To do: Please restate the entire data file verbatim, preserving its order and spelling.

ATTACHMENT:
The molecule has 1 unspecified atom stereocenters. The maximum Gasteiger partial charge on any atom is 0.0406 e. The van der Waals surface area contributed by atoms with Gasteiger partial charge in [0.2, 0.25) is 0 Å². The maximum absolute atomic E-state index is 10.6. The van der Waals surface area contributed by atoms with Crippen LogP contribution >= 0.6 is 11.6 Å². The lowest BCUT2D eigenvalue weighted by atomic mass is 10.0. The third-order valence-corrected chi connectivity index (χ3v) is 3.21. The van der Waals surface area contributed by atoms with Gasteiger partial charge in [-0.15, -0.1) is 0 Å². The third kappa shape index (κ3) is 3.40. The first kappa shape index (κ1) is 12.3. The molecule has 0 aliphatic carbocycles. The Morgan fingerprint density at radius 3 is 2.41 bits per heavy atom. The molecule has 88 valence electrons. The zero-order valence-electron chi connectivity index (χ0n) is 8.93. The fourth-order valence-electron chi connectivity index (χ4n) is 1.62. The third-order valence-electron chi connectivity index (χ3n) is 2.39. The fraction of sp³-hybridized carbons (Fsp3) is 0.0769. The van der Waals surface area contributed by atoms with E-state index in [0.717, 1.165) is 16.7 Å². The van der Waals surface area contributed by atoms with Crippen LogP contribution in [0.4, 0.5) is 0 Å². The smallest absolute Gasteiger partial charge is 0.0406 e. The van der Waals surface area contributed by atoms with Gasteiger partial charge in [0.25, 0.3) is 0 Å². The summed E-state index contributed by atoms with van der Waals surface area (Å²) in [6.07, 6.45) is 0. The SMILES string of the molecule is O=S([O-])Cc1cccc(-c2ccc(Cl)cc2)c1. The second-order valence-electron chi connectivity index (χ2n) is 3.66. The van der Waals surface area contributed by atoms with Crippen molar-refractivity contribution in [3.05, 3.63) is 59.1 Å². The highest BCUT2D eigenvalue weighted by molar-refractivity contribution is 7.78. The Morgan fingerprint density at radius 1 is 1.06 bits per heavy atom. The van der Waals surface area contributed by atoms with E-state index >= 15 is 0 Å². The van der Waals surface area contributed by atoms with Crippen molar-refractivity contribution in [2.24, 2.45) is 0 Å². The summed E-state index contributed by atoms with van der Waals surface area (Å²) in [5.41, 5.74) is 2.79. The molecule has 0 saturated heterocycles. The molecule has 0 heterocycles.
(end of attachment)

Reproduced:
The molecule has 1 unspecified atom stereocenters. The maximum Gasteiger partial charge on any atom is 0.0406 e. The van der Waals surface area contributed by atoms with Gasteiger partial charge in [0.2, 0.25) is 0 Å². The maximum absolute atomic E-state index is 10.6. The van der Waals surface area contributed by atoms with Crippen LogP contribution >= 0.6 is 11.6 Å². The lowest BCUT2D eigenvalue weighted by atomic mass is 10.0. The third-order valence-corrected chi connectivity index (χ3v) is 3.21. The van der Waals surface area contributed by atoms with Gasteiger partial charge in [-0.15, -0.1) is 0 Å². The third kappa shape index (κ3) is 3.40. The first kappa shape index (κ1) is 12.3. The molecule has 0 aliphatic carbocycles. The Morgan fingerprint density at radius 3 is 2.41 bits per heavy atom. The molecule has 88 valence electrons. The zero-order valence-electron chi connectivity index (χ0n) is 8.93. The fourth-order valence-electron chi connectivity index (χ4n) is 1.62. The third-order valence-electron chi connectivity index (χ3n) is 2.39. The fraction of sp³-hybridized carbons (Fsp3) is 0.0769. The van der Waals surface area contributed by atoms with E-state index in [0.717, 1.165) is 16.7 Å². The van der Waals surface area contributed by atoms with Crippen LogP contribution in [0.4, 0.5) is 0 Å². The smallest absolute Gasteiger partial charge is 0.0406 e. The van der Waals surface area contributed by atoms with Gasteiger partial charge in [0.25, 0.3) is 0 Å². The summed E-state index contributed by atoms with van der Waals surface area (Å²) in [6.07, 6.45) is 0. The SMILES string of the molecule is O=S([O-])Cc1cccc(-c2ccc(Cl)cc2)c1. The second-order valence-electron chi connectivity index (χ2n) is 3.66. The van der Waals surface area contributed by atoms with Crippen molar-refractivity contribution in [3.05, 3.63) is 59.1 Å². The highest BCUT2D eigenvalue weighted by molar-refractivity contribution is 7.78. The Morgan fingerprint density at radius 1 is 1.06 bits per heavy atom. The van der Waals surface area contributed by atoms with E-state index >= 15 is 0 Å². The van der Waals surface area contributed by atoms with Crippen molar-refractivity contribution in [2.24, 2.45) is 0 Å². The summed E-state index contributed by atoms with van der Waals surface area (Å²) in [5.41, 5.74) is 2.79. The molecule has 0 saturated heterocycles. The molecule has 0 heterocycles.